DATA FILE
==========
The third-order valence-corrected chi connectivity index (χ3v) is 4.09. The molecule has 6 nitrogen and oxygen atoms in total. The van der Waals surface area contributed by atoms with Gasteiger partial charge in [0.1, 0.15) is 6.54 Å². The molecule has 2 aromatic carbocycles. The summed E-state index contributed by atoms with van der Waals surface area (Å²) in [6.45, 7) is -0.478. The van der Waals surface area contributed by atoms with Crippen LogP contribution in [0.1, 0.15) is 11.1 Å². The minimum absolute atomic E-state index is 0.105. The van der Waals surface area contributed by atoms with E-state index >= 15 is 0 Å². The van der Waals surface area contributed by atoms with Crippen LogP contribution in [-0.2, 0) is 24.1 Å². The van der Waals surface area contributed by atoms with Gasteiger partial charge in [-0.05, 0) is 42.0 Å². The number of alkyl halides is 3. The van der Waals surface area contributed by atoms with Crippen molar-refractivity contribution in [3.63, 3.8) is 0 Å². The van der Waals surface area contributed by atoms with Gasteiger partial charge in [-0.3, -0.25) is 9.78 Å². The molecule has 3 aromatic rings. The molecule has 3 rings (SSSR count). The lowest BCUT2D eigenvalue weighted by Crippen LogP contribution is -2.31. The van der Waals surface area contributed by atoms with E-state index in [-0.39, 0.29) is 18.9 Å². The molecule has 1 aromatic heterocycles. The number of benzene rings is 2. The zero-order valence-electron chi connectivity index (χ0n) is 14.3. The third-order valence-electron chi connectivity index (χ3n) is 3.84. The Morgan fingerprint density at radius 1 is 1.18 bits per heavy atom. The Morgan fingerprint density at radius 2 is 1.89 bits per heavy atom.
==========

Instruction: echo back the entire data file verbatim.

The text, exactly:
The third-order valence-corrected chi connectivity index (χ3v) is 4.09. The molecule has 6 nitrogen and oxygen atoms in total. The van der Waals surface area contributed by atoms with Gasteiger partial charge in [0.1, 0.15) is 6.54 Å². The molecule has 2 aromatic carbocycles. The summed E-state index contributed by atoms with van der Waals surface area (Å²) in [6.45, 7) is -0.478. The van der Waals surface area contributed by atoms with Crippen LogP contribution in [0.1, 0.15) is 11.1 Å². The minimum absolute atomic E-state index is 0.105. The van der Waals surface area contributed by atoms with E-state index >= 15 is 0 Å². The van der Waals surface area contributed by atoms with Crippen LogP contribution in [-0.2, 0) is 24.1 Å². The van der Waals surface area contributed by atoms with Gasteiger partial charge in [-0.05, 0) is 42.0 Å². The number of alkyl halides is 3. The van der Waals surface area contributed by atoms with Crippen molar-refractivity contribution in [3.63, 3.8) is 0 Å². The van der Waals surface area contributed by atoms with Gasteiger partial charge in [-0.3, -0.25) is 9.78 Å². The molecule has 3 aromatic rings. The molecule has 3 rings (SSSR count). The lowest BCUT2D eigenvalue weighted by Crippen LogP contribution is -2.31. The van der Waals surface area contributed by atoms with E-state index in [-0.39, 0.29) is 18.9 Å². The molecule has 1 aromatic heterocycles. The number of benzene rings is 2. The zero-order valence-electron chi connectivity index (χ0n) is 14.3. The third-order valence-electron chi connectivity index (χ3n) is 3.84. The Morgan fingerprint density at radius 1 is 1.18 bits per heavy atom. The Morgan fingerprint density at radius 2 is 1.89 bits per heavy atom.